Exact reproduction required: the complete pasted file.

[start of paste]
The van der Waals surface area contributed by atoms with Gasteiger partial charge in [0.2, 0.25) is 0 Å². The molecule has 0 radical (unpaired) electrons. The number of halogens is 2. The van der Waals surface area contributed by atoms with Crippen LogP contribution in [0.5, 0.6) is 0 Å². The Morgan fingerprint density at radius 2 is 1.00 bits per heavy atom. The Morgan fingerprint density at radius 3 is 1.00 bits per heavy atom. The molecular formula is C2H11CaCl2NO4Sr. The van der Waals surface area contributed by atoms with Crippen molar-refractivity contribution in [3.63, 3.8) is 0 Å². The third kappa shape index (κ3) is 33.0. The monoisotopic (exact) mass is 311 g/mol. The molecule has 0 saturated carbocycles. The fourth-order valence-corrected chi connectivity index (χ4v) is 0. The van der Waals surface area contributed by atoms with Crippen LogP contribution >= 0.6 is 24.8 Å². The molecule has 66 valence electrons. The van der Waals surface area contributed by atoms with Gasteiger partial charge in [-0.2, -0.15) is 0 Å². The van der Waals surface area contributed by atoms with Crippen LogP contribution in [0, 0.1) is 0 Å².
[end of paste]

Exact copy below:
The van der Waals surface area contributed by atoms with Gasteiger partial charge in [0.2, 0.25) is 0 Å². The molecule has 0 radical (unpaired) electrons. The number of halogens is 2. The van der Waals surface area contributed by atoms with Crippen LogP contribution in [0.5, 0.6) is 0 Å². The Morgan fingerprint density at radius 2 is 1.00 bits per heavy atom. The Morgan fingerprint density at radius 3 is 1.00 bits per heavy atom. The molecular formula is C2H11CaCl2NO4Sr. The van der Waals surface area contributed by atoms with Crippen molar-refractivity contribution in [3.63, 3.8) is 0 Å². The third kappa shape index (κ3) is 33.0. The monoisotopic (exact) mass is 311 g/mol. The molecule has 0 saturated carbocycles. The fourth-order valence-corrected chi connectivity index (χ4v) is 0. The van der Waals surface area contributed by atoms with Crippen LogP contribution >= 0.6 is 24.8 Å². The molecule has 66 valence electrons. The van der Waals surface area contributed by atoms with Gasteiger partial charge in [-0.2, -0.15) is 0 Å². The van der Waals surface area contributed by atoms with Crippen LogP contribution in [0, 0.1) is 0 Å².